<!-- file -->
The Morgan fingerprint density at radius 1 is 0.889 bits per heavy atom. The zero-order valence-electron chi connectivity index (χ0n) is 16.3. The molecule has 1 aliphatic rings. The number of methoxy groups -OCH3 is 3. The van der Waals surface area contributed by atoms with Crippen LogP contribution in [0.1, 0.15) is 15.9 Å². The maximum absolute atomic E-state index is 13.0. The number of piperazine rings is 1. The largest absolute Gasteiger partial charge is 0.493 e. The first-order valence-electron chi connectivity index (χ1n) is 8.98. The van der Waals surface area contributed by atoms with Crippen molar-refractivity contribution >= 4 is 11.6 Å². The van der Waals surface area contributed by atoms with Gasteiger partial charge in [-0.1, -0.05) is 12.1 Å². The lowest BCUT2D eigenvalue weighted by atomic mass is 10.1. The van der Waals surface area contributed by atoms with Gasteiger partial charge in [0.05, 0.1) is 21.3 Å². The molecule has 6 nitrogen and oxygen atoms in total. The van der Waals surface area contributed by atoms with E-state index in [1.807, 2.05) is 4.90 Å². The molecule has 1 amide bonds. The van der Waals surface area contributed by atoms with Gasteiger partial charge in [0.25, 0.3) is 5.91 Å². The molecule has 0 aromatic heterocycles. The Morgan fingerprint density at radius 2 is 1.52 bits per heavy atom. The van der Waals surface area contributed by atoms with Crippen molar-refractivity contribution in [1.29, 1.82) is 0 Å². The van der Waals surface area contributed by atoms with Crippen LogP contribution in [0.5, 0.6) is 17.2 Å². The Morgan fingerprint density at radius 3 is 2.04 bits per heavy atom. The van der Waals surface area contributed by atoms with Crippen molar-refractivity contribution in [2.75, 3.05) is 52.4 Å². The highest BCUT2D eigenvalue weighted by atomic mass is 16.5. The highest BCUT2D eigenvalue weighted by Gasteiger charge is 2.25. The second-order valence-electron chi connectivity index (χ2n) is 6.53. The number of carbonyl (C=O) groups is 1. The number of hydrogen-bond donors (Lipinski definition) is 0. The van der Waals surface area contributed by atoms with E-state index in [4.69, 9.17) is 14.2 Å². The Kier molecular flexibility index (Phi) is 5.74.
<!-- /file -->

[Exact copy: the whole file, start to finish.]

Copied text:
The Morgan fingerprint density at radius 1 is 0.889 bits per heavy atom. The zero-order valence-electron chi connectivity index (χ0n) is 16.3. The molecule has 1 aliphatic rings. The number of methoxy groups -OCH3 is 3. The van der Waals surface area contributed by atoms with Crippen LogP contribution in [0.1, 0.15) is 15.9 Å². The maximum absolute atomic E-state index is 13.0. The number of piperazine rings is 1. The largest absolute Gasteiger partial charge is 0.493 e. The first-order valence-electron chi connectivity index (χ1n) is 8.98. The van der Waals surface area contributed by atoms with Crippen molar-refractivity contribution >= 4 is 11.6 Å². The van der Waals surface area contributed by atoms with Gasteiger partial charge in [-0.1, -0.05) is 12.1 Å². The lowest BCUT2D eigenvalue weighted by atomic mass is 10.1. The van der Waals surface area contributed by atoms with Gasteiger partial charge in [0.05, 0.1) is 21.3 Å². The molecule has 6 nitrogen and oxygen atoms in total. The van der Waals surface area contributed by atoms with E-state index in [1.807, 2.05) is 4.90 Å². The molecule has 1 amide bonds. The van der Waals surface area contributed by atoms with Gasteiger partial charge in [0.25, 0.3) is 5.91 Å². The molecule has 0 aromatic heterocycles. The Morgan fingerprint density at radius 2 is 1.52 bits per heavy atom. The van der Waals surface area contributed by atoms with Crippen molar-refractivity contribution in [1.29, 1.82) is 0 Å². The van der Waals surface area contributed by atoms with Crippen LogP contribution in [0.5, 0.6) is 17.2 Å². The Morgan fingerprint density at radius 3 is 2.04 bits per heavy atom. The van der Waals surface area contributed by atoms with Crippen molar-refractivity contribution in [2.75, 3.05) is 52.4 Å². The highest BCUT2D eigenvalue weighted by atomic mass is 16.5. The highest BCUT2D eigenvalue weighted by Gasteiger charge is 2.25. The second-order valence-electron chi connectivity index (χ2n) is 6.53. The number of carbonyl (C=O) groups is 1. The number of hydrogen-bond donors (Lipinski definition) is 0. The van der Waals surface area contributed by atoms with E-state index in [4.69, 9.17) is 14.2 Å². The Kier molecular flexibility index (Phi) is 5.74.